Doug Carroll performs at the MGMA! “Song of the Eternal Dawn—Music for Cello and Animal Sounds”

  Join us at the Morris Graves Museum of Art on Saturday, June 18th, at 2:00 p.m. for an afternoon of music and nature, with local Cellist, Doug Carrol as he performs “Song of the Eternal Dawn—Music for Cello and Animal Sounds.” Museum-goers will experience interspecies music--original music performed on cello with accompaniment of pre-recorded birdsongs and other animal sounds.

While compiling his first CD, “Animal Sounds”, Carroll was struck by the musicality of the sounds the animals made.  His goal is to interface human music with the music of wild animals and create an interspecies collaboration. Listeners will gain an insight into the musicality of animal sounds and hopefully, a greater appreciation for wildlife.  They will also gain insight into how those sounds may be merged together by a human performer. Interspecies music has been around for many years. Beatrice Harrison, English cellist, played a concert for cello with live nightingales broadcast on BBC Radio in 1924—almost a hundred years ago.  Carroll works with the phrasing, rhythm, and mood of animal sounds he has recorded to create compositions on the cello to complement music made by the animals themselves. Recordings from the Arcata Marsh, Arcata Community Forest and Trinidad Beach will be included in this program. The second set will feature a cello and gong duet with Carroll and Joan Richards. Richards is a local gong player and Yoga instructor.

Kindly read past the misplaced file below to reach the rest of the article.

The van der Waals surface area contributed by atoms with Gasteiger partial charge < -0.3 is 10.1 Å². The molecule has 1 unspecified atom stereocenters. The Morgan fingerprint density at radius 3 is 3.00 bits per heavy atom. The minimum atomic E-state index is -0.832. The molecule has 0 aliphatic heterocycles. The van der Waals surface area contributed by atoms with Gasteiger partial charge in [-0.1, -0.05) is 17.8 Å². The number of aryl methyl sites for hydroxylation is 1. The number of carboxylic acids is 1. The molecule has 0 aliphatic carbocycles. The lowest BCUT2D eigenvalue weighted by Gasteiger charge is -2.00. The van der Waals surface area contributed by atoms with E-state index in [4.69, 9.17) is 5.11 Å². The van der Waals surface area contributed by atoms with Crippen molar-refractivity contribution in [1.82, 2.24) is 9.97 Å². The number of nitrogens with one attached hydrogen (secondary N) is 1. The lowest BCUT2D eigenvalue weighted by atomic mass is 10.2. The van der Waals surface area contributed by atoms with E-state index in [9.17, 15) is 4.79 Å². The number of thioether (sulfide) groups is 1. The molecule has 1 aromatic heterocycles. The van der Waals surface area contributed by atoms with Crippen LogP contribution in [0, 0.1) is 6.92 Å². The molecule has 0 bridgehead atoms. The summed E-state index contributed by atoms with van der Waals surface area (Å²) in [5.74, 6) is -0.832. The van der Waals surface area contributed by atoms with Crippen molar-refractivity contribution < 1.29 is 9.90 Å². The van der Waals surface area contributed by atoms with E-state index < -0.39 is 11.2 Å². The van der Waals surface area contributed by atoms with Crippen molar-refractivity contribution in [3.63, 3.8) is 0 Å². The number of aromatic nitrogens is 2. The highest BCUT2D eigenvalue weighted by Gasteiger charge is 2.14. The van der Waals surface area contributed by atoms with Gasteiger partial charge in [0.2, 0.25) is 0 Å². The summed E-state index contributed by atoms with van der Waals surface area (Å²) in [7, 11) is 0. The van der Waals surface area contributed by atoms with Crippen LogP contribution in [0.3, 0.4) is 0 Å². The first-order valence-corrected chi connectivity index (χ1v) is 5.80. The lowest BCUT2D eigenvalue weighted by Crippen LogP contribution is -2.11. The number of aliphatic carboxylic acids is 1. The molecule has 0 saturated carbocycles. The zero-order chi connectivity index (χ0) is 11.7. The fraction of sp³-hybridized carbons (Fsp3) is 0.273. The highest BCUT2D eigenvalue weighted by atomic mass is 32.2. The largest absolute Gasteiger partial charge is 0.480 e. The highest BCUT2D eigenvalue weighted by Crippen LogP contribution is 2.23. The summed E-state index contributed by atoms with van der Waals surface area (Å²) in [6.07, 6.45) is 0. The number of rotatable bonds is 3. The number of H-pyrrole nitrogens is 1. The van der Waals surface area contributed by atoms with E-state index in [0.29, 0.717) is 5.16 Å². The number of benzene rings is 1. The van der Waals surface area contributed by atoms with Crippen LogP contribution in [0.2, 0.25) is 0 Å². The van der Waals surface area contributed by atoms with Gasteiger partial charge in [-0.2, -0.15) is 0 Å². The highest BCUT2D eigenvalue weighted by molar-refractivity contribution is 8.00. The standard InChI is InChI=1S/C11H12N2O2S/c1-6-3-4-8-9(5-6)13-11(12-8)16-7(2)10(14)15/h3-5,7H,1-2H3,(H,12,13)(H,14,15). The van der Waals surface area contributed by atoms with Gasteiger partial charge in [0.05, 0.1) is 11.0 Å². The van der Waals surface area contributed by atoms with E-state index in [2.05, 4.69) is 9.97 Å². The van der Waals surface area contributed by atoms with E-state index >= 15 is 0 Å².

“My theory of music is aligned with the theoretical astrophysics of String Theory. According to String Theory, we live in a musical universe governed by the laws of vibrating strings. Physics is related to harmony and chemistry is related to melody. Each person is ultimately a distinctive melody. Additionally, early humans made music before they developed language. Language is arguably derived from music. Both language and music are used for communication with language primarily communicating information and music communicating emotions. Language could be thought of as the ‘informational music’.” –Doug Carroll

Don’t miss out on this lively and inspiring event! Visit the Morris Graves Museum of Art for “Song of the Eternal Dawn—Music for Cello and Animal Sounds,” with local Cellist Doug Carroll, on Saturday, June 18th at 2:00 p.m.

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